This is an interesting paradox... So, from what I'm reading here, people seems to be of the generalized opinion to "wait". So that means DDR5 modules will continue to be injected into the market, but there's going to be a point where retailers just won't buy them anymore (over-stock and stuff) to sell current ones. General public will definitely won't know the difference between DDR4 and 5, so they'll only notice how much more expensive DDR5 is and see if they can get a DDR4 platform, or it'll come down to OEM's to price stuff competitively. Then again, major OEMs don't care about AMD anyway.
I'm thinking that AMD will have to time this one very well and/or push Samsung or Micron to get better modules out there for AMD to justify the gains. Which also brings me to think about that: "gains". At what point do we (yes, me included) stop whining about the price and look at the actual performance benefit? I personally do not think DDR4 is currently holding back Alder Lake horribly, but if you look at the hard data for similarly timed RAM (DDR4-3200 CL16 vs DDR5-6400 CL30) it is undeniable that Alder Lake gets a massive boost in performance in most things, games included. Then you have AMD's 3D-V cache which should massively help to hide the horrible latencies from DDR5's lower end kits (or so I predict?). Maybe worth investigating with the 5800X3D? Although, when the IF is clocked higher, it does give the whole CPU a massive boost, so that brings me to another angle: as long as you can decouple the IF (FCLK) from the RAM clock, then AM5 may be able to get away with very good performance using crappy kits?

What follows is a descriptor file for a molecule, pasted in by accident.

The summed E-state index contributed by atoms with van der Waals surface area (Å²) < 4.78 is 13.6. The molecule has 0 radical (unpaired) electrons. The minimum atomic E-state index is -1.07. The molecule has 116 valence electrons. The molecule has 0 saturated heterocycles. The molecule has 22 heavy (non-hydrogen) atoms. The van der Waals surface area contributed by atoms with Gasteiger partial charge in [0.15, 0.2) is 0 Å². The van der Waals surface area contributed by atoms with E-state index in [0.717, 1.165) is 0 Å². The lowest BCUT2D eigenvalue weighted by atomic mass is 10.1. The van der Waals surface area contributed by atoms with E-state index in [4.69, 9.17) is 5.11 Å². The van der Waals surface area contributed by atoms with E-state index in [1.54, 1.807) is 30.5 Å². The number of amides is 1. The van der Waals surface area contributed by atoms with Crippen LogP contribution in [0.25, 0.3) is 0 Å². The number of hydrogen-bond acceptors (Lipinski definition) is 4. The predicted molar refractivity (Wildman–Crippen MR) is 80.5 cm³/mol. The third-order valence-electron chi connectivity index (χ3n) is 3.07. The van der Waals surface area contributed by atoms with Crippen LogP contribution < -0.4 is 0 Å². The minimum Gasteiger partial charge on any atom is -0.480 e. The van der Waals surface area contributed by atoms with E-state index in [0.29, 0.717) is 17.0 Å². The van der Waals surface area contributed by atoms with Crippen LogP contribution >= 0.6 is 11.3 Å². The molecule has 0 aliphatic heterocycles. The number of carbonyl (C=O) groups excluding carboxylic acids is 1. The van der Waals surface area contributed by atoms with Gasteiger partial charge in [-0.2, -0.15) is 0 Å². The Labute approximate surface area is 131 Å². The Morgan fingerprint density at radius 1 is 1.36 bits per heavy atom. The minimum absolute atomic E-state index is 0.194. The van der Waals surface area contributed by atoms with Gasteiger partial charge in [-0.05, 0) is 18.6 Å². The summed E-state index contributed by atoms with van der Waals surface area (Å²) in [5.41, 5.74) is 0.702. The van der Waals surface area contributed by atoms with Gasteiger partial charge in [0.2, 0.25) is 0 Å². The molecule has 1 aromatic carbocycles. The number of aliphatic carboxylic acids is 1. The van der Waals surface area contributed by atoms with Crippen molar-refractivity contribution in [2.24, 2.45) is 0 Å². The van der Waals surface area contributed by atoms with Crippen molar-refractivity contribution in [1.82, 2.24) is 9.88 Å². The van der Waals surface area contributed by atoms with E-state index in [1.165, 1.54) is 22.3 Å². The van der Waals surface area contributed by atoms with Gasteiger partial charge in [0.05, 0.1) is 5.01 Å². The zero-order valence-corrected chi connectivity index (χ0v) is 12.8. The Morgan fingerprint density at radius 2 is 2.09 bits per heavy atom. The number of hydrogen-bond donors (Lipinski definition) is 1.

Hm... A lot to think about and speculate, but interesting to check now that there's a "sample" of what AM5 could become thanks to the 5800X3D.